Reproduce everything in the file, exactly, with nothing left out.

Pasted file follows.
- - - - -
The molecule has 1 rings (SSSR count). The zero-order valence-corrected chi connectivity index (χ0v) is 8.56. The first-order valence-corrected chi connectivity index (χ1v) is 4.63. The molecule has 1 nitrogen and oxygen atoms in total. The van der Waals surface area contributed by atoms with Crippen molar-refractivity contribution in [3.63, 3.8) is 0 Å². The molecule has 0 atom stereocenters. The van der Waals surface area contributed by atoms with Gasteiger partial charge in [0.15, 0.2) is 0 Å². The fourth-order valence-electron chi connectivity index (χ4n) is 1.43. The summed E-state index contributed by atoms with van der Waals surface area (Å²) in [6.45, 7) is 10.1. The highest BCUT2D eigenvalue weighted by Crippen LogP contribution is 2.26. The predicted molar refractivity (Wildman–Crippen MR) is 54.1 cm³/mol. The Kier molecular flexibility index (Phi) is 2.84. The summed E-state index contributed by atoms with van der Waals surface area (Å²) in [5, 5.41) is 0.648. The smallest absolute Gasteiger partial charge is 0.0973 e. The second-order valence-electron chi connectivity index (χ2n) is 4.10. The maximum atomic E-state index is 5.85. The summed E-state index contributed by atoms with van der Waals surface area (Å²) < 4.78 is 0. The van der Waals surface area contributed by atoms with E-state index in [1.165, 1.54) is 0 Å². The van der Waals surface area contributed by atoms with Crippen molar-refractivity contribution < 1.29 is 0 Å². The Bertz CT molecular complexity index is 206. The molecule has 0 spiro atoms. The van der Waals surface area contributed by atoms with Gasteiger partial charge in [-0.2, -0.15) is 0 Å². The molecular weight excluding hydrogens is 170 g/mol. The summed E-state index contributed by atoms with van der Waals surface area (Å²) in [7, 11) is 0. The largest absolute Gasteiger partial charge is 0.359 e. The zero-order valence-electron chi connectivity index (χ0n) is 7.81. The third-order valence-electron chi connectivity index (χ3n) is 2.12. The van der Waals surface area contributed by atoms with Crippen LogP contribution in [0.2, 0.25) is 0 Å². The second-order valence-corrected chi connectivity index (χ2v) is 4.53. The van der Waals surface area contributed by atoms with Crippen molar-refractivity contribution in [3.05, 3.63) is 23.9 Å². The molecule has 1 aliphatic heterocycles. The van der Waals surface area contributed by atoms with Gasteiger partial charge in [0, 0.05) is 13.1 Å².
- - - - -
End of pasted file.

The molecule has 1 rings (SSSR count). The zero-order valence-corrected chi connectivity index (χ0v) is 8.56. The first-order valence-corrected chi connectivity index (χ1v) is 4.63. The molecule has 1 nitrogen and oxygen atoms in total. The van der Waals surface area contributed by atoms with Crippen molar-refractivity contribution in [3.63, 3.8) is 0 Å². The molecule has 0 atom stereocenters. The van der Waals surface area contributed by atoms with Gasteiger partial charge in [0.15, 0.2) is 0 Å². The fourth-order valence-electron chi connectivity index (χ4n) is 1.43. The summed E-state index contributed by atoms with van der Waals surface area (Å²) in [6.45, 7) is 10.1. The highest BCUT2D eigenvalue weighted by Crippen LogP contribution is 2.26. The predicted molar refractivity (Wildman–Crippen MR) is 54.1 cm³/mol. The Kier molecular flexibility index (Phi) is 2.84. The summed E-state index contributed by atoms with van der Waals surface area (Å²) in [5, 5.41) is 0.648. The smallest absolute Gasteiger partial charge is 0.0973 e. The second-order valence-electron chi connectivity index (χ2n) is 4.10. The maximum atomic E-state index is 5.85. The summed E-state index contributed by atoms with van der Waals surface area (Å²) < 4.78 is 0. The van der Waals surface area contributed by atoms with E-state index in [1.165, 1.54) is 0 Å². The van der Waals surface area contributed by atoms with Crippen molar-refractivity contribution < 1.29 is 0 Å². The Bertz CT molecular complexity index is 206. The molecule has 0 spiro atoms. The van der Waals surface area contributed by atoms with Gasteiger partial charge in [-0.2, -0.15) is 0 Å². The molecular weight excluding hydrogens is 170 g/mol. The summed E-state index contributed by atoms with van der Waals surface area (Å²) in [7, 11) is 0. The largest absolute Gasteiger partial charge is 0.359 e. The zero-order valence-electron chi connectivity index (χ0n) is 7.81. The third-order valence-electron chi connectivity index (χ3n) is 2.12. The van der Waals surface area contributed by atoms with Crippen LogP contribution in [0.2, 0.25) is 0 Å². The second-order valence-corrected chi connectivity index (χ2v) is 4.53. The van der Waals surface area contributed by atoms with Crippen molar-refractivity contribution in [3.05, 3.63) is 23.9 Å². The molecule has 1 aliphatic heterocycles. The van der Waals surface area contributed by atoms with Gasteiger partial charge in [0, 0.05) is 13.1 Å².